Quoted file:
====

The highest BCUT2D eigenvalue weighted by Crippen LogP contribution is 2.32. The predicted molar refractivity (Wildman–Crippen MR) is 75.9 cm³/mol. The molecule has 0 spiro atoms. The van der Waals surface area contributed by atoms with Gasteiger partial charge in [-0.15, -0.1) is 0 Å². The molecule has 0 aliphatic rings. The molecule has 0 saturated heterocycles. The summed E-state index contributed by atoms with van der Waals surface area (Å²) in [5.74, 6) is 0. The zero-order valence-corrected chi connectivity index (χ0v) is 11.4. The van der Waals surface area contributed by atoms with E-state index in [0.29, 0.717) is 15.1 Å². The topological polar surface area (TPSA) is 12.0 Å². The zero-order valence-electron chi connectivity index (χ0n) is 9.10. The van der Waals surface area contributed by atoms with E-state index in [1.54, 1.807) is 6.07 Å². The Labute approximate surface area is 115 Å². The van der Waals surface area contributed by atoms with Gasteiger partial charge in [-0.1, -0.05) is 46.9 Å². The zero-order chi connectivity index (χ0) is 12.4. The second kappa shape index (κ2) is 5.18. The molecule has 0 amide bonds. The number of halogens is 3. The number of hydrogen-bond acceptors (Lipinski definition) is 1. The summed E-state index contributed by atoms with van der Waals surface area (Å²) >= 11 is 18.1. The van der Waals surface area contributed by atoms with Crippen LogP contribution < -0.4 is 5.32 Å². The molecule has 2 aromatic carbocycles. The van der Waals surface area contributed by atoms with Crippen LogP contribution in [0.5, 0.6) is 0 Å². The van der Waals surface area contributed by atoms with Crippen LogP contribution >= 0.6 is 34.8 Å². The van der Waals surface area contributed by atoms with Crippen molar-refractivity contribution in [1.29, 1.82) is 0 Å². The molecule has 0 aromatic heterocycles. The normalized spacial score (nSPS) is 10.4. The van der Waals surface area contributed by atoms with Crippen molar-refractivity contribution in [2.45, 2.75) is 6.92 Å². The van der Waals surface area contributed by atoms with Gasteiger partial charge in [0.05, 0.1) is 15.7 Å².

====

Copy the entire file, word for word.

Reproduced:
The highest BCUT2D eigenvalue weighted by Crippen LogP contribution is 2.32. The predicted molar refractivity (Wildman–Crippen MR) is 75.9 cm³/mol. The molecule has 0 spiro atoms. The van der Waals surface area contributed by atoms with Gasteiger partial charge in [-0.15, -0.1) is 0 Å². The molecule has 0 aliphatic rings. The molecule has 0 saturated heterocycles. The summed E-state index contributed by atoms with van der Waals surface area (Å²) in [5.74, 6) is 0. The zero-order valence-corrected chi connectivity index (χ0v) is 11.4. The van der Waals surface area contributed by atoms with E-state index in [0.29, 0.717) is 15.1 Å². The topological polar surface area (TPSA) is 12.0 Å². The zero-order valence-electron chi connectivity index (χ0n) is 9.10. The van der Waals surface area contributed by atoms with E-state index in [1.54, 1.807) is 6.07 Å². The Labute approximate surface area is 115 Å². The van der Waals surface area contributed by atoms with Gasteiger partial charge in [-0.1, -0.05) is 46.9 Å². The zero-order chi connectivity index (χ0) is 12.4. The second kappa shape index (κ2) is 5.18. The molecule has 0 amide bonds. The number of halogens is 3. The number of hydrogen-bond acceptors (Lipinski definition) is 1. The summed E-state index contributed by atoms with van der Waals surface area (Å²) >= 11 is 18.1. The van der Waals surface area contributed by atoms with Crippen LogP contribution < -0.4 is 5.32 Å². The molecule has 2 aromatic carbocycles. The van der Waals surface area contributed by atoms with Crippen LogP contribution in [0.5, 0.6) is 0 Å². The van der Waals surface area contributed by atoms with Crippen LogP contribution >= 0.6 is 34.8 Å². The van der Waals surface area contributed by atoms with Crippen molar-refractivity contribution in [1.29, 1.82) is 0 Å². The molecule has 0 aromatic heterocycles. The normalized spacial score (nSPS) is 10.4. The van der Waals surface area contributed by atoms with Crippen molar-refractivity contribution in [2.45, 2.75) is 6.92 Å². The van der Waals surface area contributed by atoms with Gasteiger partial charge in [0.05, 0.1) is 15.7 Å².